This variant was first detected in Rio de Janeiro, Brazil in April 2020.
Prevalence of this variant has increased and is currently spreading globally. This variant has been detected in US, Guiana (French), UK, and Netherlands.
Biological characteristics of this new variant, such as infectivity, are still unknown.
At least two cases of reinfection by this variant have been documented in Brazil.
The variant is defined by 8 mutations in the spike protein: L18F; T20N; P26S; F157L; E484K; D614G; S929I; and V1176F.
E484K mutation is well characterized to escape from immune response.
There is so far no strong evidence for an enhanced lethality due to this variant, but more studies are required to verify this.
The vaccine efficacy against this variant has not been reported. Yet this variant contains the potential immune escape mutation (E484K)
Consistent with this, the variant has spread in the Manaus community although one was hoping this population would have reached a “herd immunity “status after a very large wave of infection by the original strain of SARS-CoV-2.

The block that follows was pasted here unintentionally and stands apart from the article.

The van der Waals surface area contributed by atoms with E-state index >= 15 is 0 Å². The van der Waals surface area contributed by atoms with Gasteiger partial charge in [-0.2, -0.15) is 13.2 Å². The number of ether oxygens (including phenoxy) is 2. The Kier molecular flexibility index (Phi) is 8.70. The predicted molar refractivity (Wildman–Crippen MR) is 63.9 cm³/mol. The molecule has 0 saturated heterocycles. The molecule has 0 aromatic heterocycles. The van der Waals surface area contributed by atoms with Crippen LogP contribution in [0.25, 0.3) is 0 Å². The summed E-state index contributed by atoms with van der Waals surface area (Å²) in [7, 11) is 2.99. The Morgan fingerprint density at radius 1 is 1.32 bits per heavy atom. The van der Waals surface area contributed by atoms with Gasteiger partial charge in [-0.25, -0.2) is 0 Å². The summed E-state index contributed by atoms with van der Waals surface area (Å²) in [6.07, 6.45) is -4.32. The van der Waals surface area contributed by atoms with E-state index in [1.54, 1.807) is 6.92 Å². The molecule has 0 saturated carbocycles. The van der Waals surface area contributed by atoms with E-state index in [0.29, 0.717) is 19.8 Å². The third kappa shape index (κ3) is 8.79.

The therapeutic efficacy against this variant has not been reported. Similar to the South African variant (E484K), antibody therapies for Covid-19 may be ineffective against this variant.
Evaluation of susceptibility of variants identified through global surveillance and in subjects treated with bamlanivimab is ongoing. Pseudovirus harboring the E484K substitution had reduced susceptibility to bamlanivimab. E484K reduced bamlanivimab neutralization >2000-fold.
The current molecular tests detect most of the variants and thus are able to diagnose COVID-19 infection by such variants. Yet, the fine identification of the type of variants is still based on sequence analysis although multiplex PCR test are being evaluated.
Indeed, the current variants of concern show distinctive mutations in the spike protein. Due to such mutations, most diagnostic tests for COVID-19 have been designed by targeting not only the spike protein but also other conserved proteins. For example, molecular tests designed to detect multiple SARS-CoV-2 genes (i.e., multiplex reverse transcription polymerase chain reaction targeting ORF1ab, N, and E genes) are less susceptible to the effects of genetic variation than tests designed to detect a single gene. The FDA is also monitoring the potential effects of genetic variation in molecular tests that have received Emergency Use Authorization and provides information about the tests.
Overall, the precise characterization of the variants still relies on genomic sequencing analysis. For instance, CDC is currently increasing sequence surveillance to more than 6000 samples per week to efficiently monitor the variants of concerns and other emerging variants. COVID-19 caused by variants in the U.S. can be found here.